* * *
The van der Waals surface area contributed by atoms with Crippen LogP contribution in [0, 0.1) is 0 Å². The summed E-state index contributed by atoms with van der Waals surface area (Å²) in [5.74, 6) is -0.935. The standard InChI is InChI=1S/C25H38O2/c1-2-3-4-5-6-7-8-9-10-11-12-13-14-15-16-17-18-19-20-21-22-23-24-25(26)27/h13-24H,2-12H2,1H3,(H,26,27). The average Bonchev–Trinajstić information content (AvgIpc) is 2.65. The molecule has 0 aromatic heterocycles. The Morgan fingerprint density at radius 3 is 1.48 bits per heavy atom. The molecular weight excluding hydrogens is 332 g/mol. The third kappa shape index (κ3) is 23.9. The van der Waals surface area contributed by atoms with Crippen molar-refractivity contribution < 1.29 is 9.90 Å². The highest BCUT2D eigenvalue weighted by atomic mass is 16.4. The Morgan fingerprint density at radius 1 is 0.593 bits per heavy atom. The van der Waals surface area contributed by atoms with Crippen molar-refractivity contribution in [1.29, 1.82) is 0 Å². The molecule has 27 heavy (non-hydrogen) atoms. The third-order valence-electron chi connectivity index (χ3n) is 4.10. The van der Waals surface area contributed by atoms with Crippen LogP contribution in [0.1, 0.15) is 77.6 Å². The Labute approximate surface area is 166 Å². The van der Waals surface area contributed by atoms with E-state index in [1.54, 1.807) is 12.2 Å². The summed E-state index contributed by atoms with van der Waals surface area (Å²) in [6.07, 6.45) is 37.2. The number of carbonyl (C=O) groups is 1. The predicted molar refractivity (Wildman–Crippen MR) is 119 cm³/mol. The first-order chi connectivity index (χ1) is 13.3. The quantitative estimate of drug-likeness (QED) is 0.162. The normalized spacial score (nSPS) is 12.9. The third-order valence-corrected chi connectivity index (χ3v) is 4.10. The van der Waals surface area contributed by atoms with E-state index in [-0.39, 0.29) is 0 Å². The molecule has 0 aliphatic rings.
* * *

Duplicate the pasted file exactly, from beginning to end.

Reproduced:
The van der Waals surface area contributed by atoms with Crippen LogP contribution in [0, 0.1) is 0 Å². The summed E-state index contributed by atoms with van der Waals surface area (Å²) in [5.74, 6) is -0.935. The standard InChI is InChI=1S/C25H38O2/c1-2-3-4-5-6-7-8-9-10-11-12-13-14-15-16-17-18-19-20-21-22-23-24-25(26)27/h13-24H,2-12H2,1H3,(H,26,27). The average Bonchev–Trinajstić information content (AvgIpc) is 2.65. The molecule has 0 aromatic heterocycles. The Morgan fingerprint density at radius 3 is 1.48 bits per heavy atom. The molecular weight excluding hydrogens is 332 g/mol. The third kappa shape index (κ3) is 23.9. The van der Waals surface area contributed by atoms with Crippen molar-refractivity contribution < 1.29 is 9.90 Å². The highest BCUT2D eigenvalue weighted by atomic mass is 16.4. The Morgan fingerprint density at radius 1 is 0.593 bits per heavy atom. The van der Waals surface area contributed by atoms with Crippen molar-refractivity contribution in [1.29, 1.82) is 0 Å². The molecule has 27 heavy (non-hydrogen) atoms. The third-order valence-electron chi connectivity index (χ3n) is 4.10. The van der Waals surface area contributed by atoms with Crippen LogP contribution in [0.1, 0.15) is 77.6 Å². The Labute approximate surface area is 166 Å². The van der Waals surface area contributed by atoms with E-state index in [1.54, 1.807) is 12.2 Å². The summed E-state index contributed by atoms with van der Waals surface area (Å²) in [6.07, 6.45) is 37.2. The number of carbonyl (C=O) groups is 1. The predicted molar refractivity (Wildman–Crippen MR) is 119 cm³/mol. The first-order chi connectivity index (χ1) is 13.3. The quantitative estimate of drug-likeness (QED) is 0.162. The normalized spacial score (nSPS) is 12.9. The third-order valence-corrected chi connectivity index (χ3v) is 4.10. The van der Waals surface area contributed by atoms with E-state index in [-0.39, 0.29) is 0 Å². The molecule has 0 aliphatic rings.